These rule changes served to take what was once one game and turn it into three very different games, played by very different players. Soccer became a free flowing sport that favored agility, quickness and endurance. Rugby favored bigger and stronger participants, with less specialization than either of it’s brothers. Football became the most radically changed game. The stops between plays allowed for more substitutions. Eventually the rosters were expanded and players specialized in offense or defense. Linemen on both sides of the ball grew larger, players on the flanks became faster. The forward pass eventually became the focal point, making the quarterback the most important player.

A time traveler from the Victorian era wouldn’t recognize any of these games as “football.” And without knowing the environmental factors that led to the evolution off the three games his confusion would be understandable. What would be less understandable would be if our time traveler insisted that nothing had actually changed. That football was actually just as it had always been, or could easily be returned to it’s previous ideal state. That would require willful ignorance of both history and the evidence in front of our eyes. Guess which political party favors those traits?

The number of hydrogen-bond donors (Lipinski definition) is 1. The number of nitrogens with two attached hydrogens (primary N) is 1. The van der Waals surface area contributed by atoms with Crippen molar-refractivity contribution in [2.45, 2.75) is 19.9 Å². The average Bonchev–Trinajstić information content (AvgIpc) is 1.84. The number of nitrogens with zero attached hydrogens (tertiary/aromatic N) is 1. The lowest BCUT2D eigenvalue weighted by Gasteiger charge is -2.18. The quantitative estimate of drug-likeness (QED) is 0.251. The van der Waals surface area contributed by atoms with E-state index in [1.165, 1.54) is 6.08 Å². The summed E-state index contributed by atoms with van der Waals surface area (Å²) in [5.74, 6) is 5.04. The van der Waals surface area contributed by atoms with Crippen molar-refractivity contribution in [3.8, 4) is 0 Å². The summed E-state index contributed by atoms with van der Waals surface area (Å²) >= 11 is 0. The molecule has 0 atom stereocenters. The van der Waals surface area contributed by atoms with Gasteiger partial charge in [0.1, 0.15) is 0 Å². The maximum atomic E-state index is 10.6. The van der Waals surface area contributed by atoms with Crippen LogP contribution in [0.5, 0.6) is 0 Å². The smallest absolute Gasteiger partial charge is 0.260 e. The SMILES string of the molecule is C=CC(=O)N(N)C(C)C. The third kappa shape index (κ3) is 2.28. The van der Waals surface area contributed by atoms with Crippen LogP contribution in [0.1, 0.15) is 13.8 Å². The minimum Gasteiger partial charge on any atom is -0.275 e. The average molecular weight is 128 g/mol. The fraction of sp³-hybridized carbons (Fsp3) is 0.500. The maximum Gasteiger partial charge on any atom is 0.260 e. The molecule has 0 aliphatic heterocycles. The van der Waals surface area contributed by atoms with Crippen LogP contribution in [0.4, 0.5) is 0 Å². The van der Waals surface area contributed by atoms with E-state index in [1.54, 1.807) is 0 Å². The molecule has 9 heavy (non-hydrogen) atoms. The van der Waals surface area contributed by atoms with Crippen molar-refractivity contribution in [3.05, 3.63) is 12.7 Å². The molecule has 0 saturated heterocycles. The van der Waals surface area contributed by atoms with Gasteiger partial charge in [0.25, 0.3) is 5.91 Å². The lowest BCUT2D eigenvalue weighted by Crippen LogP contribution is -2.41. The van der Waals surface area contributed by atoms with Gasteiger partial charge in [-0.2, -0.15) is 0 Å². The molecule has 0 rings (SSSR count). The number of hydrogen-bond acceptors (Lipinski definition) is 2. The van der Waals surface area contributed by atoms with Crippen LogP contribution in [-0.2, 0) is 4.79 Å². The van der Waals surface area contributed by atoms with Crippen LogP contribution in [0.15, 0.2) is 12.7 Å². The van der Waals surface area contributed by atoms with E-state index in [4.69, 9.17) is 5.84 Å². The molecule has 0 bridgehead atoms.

From Ike to Trump in only three generations

There are lots of reasons why our political parties act the way they do. They both are contesting for control of a superpower state. They are both working to run the worlds largest economy. They are both products of of our bloody history of slavery and genocide counterpoised with democracy and progress. Yet one of those parties operates in a largely predictable fashion and one operates in such a way that confuses even it’s own members. Why is that? What changed in the environment that led to a GOP that appears completely incapable, or even unwilling to participate in democratic governance?

My proposition is that the Republican Party are in today’s predicament because they have created an environment in their party that doesn’t select for the skills necessary for democratic governance. Changes in the conservative media environment, how elections are funded, and how their electorate is educated have led the party inexorably down a path from Eisenhower to Nixon to Reagan to Trump. And a refusal to admit that those changes have occurred, an almost pathological lack of institutional memory, has left the party incapable of admitting that it even has a problem. 

What those factors are, and why the Democrats are different, we will explore in Part 2.

Featured Image by Randy Molton

Leave a Reply

Fill in your details below or click an icon to log in:

WordPress.com Logo

You are commenting using your WordPress.com account. Log Out /  Change )

Google photo

You are commenting using your Google account. Log Out /  Change )

Twitter picture

You are commenting using your Twitter account. Log Out /  Change )

Facebook photo

You are commenting using your Facebook account. Log Out /  Change )

Connecting to %s